"A lot of IoT projects in a lot of enterprises have been treated like skunkworks for a while, and we have finally started to cross that threshold where they are considered to be a critical part of an enterprise's strategy," noted Brendan O'Brien, Chief Evangelist and Co-founder at Aria Systems, in this SYS-CON.tv interview at @ThingsExpo, held June 9-11, 2015, at the Javits Center in New York City.
In my last Cortex newsletter, I discussed the history of Conway’s Law, and took a close look at how this erstwhile law can help us understand the reorganizations and deeper cultural shifts behind devops and digital transformation.
The law – “any organization that designs a system will inevitably produce a design whose structure is a copy of the organization’s communication structure” – is more of an observation of correlations between system designs and communication structures, rather than anything resembling a law.
A panel of experts examines how The Open Group Trusted Technology Forum standards and accreditation activities enhance the security of global supply chains and improve the integrity of openly available IT products and components.
Tech Giant Amazon recently announced that it will pay writers only for the pages that are actually read rather that for the purchase of an entire book. This is probably the biggest change that the world of publishing has ever seen, right after the invention of the printing press maybe, that fundamentally changes how books are consumed. This exactly is the Consumption Cloud Economy!
The concept of offering services and solutions in a way where they are consumed to the best of capabilities, where end users pay only for what they use and where vendors and suppliers are paid only for what is actu...
There's a lot of things we do to improve the performance of web and mobile applications. We use caching. We use compression. We offload security (SSL and TLS) to a proxy with greater compute capacity.
We apply image optimization and minification to content.
We do all that because performance is king. Failure to perform can be, for many businesses, equivalent to an outage with increased abandonment rates and angry customers taking to the Internet to express their extreme displeasure.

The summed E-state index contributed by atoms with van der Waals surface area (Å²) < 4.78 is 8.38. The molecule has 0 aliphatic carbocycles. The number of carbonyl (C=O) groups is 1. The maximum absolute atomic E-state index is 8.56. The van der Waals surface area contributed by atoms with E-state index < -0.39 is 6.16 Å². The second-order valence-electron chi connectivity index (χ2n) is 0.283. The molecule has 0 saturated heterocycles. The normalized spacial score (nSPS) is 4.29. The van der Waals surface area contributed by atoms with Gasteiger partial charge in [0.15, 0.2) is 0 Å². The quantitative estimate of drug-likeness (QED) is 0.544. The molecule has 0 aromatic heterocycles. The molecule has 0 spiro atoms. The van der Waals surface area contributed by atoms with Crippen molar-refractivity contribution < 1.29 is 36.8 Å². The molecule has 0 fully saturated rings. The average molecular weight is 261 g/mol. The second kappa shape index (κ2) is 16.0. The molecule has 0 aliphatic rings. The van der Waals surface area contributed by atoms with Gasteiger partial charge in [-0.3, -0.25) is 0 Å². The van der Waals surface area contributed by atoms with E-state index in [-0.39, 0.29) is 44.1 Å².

Everyone wants to optimize their team’s performance, but coming up with a good plan for doing so isn’t always easy. That’s why operationally mature DevOps teams use metrics to gain valuable insight into their work, enhance the their capacity, and drive cultural change.
Good data allows managers to make quick decisions with confidence and minimal risk, and it lets them see the actual (not perceived) outcome of those decisions, which can help them shape their direction going forward and make for a happier, healthier, and more productive team dynamic. But a shift to data-driven ideas requires ...
Join Us at the Santa Clara Convention Center in Santa Clara, California, November 3-5
Cloud computing software is eating the world, and each day is bringing new developments in this world.
Yesterday's debate about public vs. private has transformed into the reality of hybrid cloud: a recent survey shows that 74% of enterprises have a hybrid cloud strategy.
Meanwhile, 94% of enterprises are using some form of XaaS – software, platform, and Infrastructure as a Service.
Big Data | Analytics and the emerging Internet of Things (IoT) are driving exponentially increased demands on datacenters and developers alike, as we cross the zettabyte horizon this year.
Containers and microservices are now part of every PaaS conversation, and IaaS providers are increasingly competing for platform customers.
WebRTC continues to reform web communications, and DevOps is pushing its way into an enterprise IT world that is increasingly agile, lean, and continuous.
Through all this, Cloud Expo remains the single independent event where delegates and technology vendors can meet to experience and discuss the entire world of the cloud.
Only Cloud Expo brings together all this in a single location:
• Cloud Computing
• Big Data | Analytics
• Internet of Things
• Containers | Microservices
Cloud computing budgets worldwide are reaching into the hundreds of billions of dollars, and no organization can survive long without some sort of cloud migration strategy. Each month brings new announcements, use cases, and success stories.
Cloud Expo offers the world's most comprehensive selection of technical and strategic Industry Keynotes, General Sessions, Breakout Sessions, and signature Power Panels. The exhibition floor features 100+ exhibitors offering specific solutions and comprehensive strategies.
The floor also features a Demo Theater that give delegates the opportunity to get even closer to the technology they want to see and the people who offer it.
Attend Cloud Expo. Create your own custom experience. Learn the latest from the world's best technologists. Talk to the vendors you are considering, and put them to the test.